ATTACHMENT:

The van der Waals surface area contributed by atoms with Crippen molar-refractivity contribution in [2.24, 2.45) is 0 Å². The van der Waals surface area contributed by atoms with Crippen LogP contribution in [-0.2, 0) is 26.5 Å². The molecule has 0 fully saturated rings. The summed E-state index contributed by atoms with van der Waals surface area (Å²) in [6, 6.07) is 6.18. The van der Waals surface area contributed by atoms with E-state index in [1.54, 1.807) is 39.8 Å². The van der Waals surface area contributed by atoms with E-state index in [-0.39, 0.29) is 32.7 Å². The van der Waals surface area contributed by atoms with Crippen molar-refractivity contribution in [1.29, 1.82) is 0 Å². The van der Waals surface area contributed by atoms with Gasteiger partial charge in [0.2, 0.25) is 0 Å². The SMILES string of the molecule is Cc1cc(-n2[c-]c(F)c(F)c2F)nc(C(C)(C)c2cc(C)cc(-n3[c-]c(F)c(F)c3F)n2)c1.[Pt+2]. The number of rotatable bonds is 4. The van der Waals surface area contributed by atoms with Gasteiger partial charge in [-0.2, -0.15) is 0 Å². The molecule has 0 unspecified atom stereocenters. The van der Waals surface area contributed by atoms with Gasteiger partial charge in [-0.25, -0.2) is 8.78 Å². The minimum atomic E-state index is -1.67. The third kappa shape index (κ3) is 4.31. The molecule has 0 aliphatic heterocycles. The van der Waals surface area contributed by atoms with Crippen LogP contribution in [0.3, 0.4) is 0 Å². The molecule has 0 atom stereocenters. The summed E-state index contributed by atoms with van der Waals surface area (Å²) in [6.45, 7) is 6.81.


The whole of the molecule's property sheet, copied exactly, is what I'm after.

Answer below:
The van der Waals surface area contributed by atoms with Crippen molar-refractivity contribution in [2.24, 2.45) is 0 Å². The van der Waals surface area contributed by atoms with Crippen LogP contribution in [-0.2, 0) is 26.5 Å². The molecule has 0 fully saturated rings. The summed E-state index contributed by atoms with van der Waals surface area (Å²) in [6, 6.07) is 6.18. The van der Waals surface area contributed by atoms with E-state index in [1.54, 1.807) is 39.8 Å². The van der Waals surface area contributed by atoms with E-state index in [-0.39, 0.29) is 32.7 Å². The van der Waals surface area contributed by atoms with Crippen molar-refractivity contribution in [1.29, 1.82) is 0 Å². The van der Waals surface area contributed by atoms with Gasteiger partial charge in [0.2, 0.25) is 0 Å². The SMILES string of the molecule is Cc1cc(-n2[c-]c(F)c(F)c2F)nc(C(C)(C)c2cc(C)cc(-n3[c-]c(F)c(F)c3F)n2)c1.[Pt+2]. The number of rotatable bonds is 4. The van der Waals surface area contributed by atoms with Gasteiger partial charge in [-0.2, -0.15) is 0 Å². The molecule has 0 unspecified atom stereocenters. The van der Waals surface area contributed by atoms with Gasteiger partial charge in [-0.25, -0.2) is 8.78 Å². The minimum atomic E-state index is -1.67. The third kappa shape index (κ3) is 4.31. The molecule has 0 aliphatic heterocycles. The van der Waals surface area contributed by atoms with Crippen LogP contribution in [0.3, 0.4) is 0 Å². The molecule has 0 atom stereocenters. The summed E-state index contributed by atoms with van der Waals surface area (Å²) in [6.45, 7) is 6.81.